Another aspect that should be considered in the context of Bill C-25 is the number of boards on which a person can sit at the same time. To be effective and well prepared, a board member has to devote a significant number of hours to the affairs of the corporation he or she represents, whether by reviewing documents, following up on communications, monitoring media reports and the company’s performance on the stock market, or attending committee meetings and board meetings. I believe that Bill C-25 should take this aspect into account and impose a maximum number of boards on which a person can sit. These measures would contribute to improving member turnover, freeing up spaces on boards for people with complementary experience and education, and enhancing the independence of the membership.

The Hon. the Speaker: Senator Moncion, your time has expired. Would you like five more minutes?

Senator Moncion: Yes, please.

The Hon. the Speaker: Is leave granted, honourable senators?

Hon. Senators: Agreed.

Senator Moncion: Many companies would have new blood, which would in turn foster innovation and diversity.

The fourth item with respect to improvement concerns the enforcement measures to be put in place to ensure that the proposed changes are made. Bill C-25 provides for the introduction of a “comply or explain” clause requiring that corporations either comply with the new measures or explain why they cannot. My question in that regard is the following: once an explanation is provided, are they thanked and let off the hook? As one honourable colleague asked, will corporations have to explain why they discriminate against women, ethnic groups, and youth? It seems to me that when a new measure is implemented without an enforcement mechanism, the chances that it will result in change are slim.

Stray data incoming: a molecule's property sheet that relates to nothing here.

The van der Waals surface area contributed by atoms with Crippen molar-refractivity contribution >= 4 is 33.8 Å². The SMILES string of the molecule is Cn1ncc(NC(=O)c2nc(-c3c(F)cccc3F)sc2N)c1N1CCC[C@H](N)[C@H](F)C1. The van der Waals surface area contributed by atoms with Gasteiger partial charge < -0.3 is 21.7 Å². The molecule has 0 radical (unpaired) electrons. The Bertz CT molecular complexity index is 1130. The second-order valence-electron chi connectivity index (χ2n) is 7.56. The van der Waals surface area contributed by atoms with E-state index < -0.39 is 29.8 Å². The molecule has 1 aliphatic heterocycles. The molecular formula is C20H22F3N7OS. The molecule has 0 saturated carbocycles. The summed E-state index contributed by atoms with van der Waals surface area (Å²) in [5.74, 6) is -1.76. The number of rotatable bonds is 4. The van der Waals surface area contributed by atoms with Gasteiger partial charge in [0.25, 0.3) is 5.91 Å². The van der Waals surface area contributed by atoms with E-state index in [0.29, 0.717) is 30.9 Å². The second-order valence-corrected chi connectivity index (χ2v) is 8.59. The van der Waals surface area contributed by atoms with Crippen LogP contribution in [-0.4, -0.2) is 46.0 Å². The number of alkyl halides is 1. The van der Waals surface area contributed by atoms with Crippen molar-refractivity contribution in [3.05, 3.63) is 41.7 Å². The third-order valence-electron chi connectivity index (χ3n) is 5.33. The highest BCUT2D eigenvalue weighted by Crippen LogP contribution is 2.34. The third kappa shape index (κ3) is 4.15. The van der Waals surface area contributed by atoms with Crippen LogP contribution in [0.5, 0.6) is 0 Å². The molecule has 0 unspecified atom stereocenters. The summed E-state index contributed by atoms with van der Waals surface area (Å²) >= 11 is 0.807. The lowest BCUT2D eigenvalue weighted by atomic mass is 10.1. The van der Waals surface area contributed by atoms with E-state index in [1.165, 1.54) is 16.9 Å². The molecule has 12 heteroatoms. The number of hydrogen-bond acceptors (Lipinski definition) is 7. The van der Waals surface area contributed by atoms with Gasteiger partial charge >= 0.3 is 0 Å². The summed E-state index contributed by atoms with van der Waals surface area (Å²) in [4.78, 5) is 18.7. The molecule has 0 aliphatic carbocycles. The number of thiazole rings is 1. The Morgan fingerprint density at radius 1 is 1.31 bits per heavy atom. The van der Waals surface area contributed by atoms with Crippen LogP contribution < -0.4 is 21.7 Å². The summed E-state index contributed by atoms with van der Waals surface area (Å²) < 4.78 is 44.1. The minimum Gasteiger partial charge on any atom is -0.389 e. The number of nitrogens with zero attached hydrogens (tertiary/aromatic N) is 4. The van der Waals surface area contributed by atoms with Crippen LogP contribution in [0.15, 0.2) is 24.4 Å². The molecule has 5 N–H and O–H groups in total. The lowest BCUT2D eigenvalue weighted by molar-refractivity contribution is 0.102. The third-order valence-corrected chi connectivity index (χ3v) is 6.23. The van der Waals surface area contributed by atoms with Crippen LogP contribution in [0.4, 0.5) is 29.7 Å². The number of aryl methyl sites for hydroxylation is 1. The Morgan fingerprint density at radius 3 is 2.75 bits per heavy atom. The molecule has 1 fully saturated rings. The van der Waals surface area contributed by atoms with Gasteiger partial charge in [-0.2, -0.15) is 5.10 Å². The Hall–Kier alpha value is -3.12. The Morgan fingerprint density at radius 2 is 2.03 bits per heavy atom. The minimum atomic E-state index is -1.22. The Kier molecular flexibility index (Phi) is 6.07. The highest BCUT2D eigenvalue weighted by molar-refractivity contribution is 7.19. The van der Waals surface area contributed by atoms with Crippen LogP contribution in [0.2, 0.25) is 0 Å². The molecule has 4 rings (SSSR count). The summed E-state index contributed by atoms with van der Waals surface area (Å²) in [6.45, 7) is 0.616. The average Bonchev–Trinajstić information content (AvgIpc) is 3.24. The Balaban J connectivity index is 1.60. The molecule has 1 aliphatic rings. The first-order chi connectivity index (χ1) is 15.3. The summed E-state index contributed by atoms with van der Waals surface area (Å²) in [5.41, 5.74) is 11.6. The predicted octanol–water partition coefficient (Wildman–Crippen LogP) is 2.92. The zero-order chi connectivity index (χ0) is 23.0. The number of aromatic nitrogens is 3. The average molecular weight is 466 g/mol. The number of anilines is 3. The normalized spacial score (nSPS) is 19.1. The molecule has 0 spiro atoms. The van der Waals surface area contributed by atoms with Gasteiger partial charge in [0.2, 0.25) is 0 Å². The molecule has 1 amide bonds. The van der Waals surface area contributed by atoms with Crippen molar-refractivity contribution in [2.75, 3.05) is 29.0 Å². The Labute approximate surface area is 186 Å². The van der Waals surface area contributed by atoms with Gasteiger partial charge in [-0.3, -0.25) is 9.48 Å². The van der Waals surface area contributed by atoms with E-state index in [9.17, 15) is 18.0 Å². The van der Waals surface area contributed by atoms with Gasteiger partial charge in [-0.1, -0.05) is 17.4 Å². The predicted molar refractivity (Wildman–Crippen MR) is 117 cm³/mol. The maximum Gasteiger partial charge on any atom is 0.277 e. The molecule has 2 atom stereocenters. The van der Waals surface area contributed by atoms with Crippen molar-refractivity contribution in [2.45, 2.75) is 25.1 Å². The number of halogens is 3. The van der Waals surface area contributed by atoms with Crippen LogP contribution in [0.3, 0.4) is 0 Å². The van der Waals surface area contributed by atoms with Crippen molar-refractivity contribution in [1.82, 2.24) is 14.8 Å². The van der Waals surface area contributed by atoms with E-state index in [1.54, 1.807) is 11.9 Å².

Sadly, we live in a society where legislation is enforced by the Department of Justice and the courts. A corporation that provides an explanation for the lack of diversity of its board of directors should not be allowed to continue doing business without making changes. The quickest and most compelling way to bring about real diversity in corporate culture is to provide for significant financial penalties for those companies that fail to implement the new measures, and yet, that is neither desirable nor recommended.

In closing, I do not entirely agree with the bill as presented. It does have provisions that will address some real problems. However, we could improve the bill by adding a clear provision on gender equality and a clear definition of “diversity” in order to avoid the multitude of definitions that would meet the specific needs of each corporation. We should also better define the mandates of the members of boards of directors and strengthen the “comply or explain” provision that applies to boards that lack in diversity.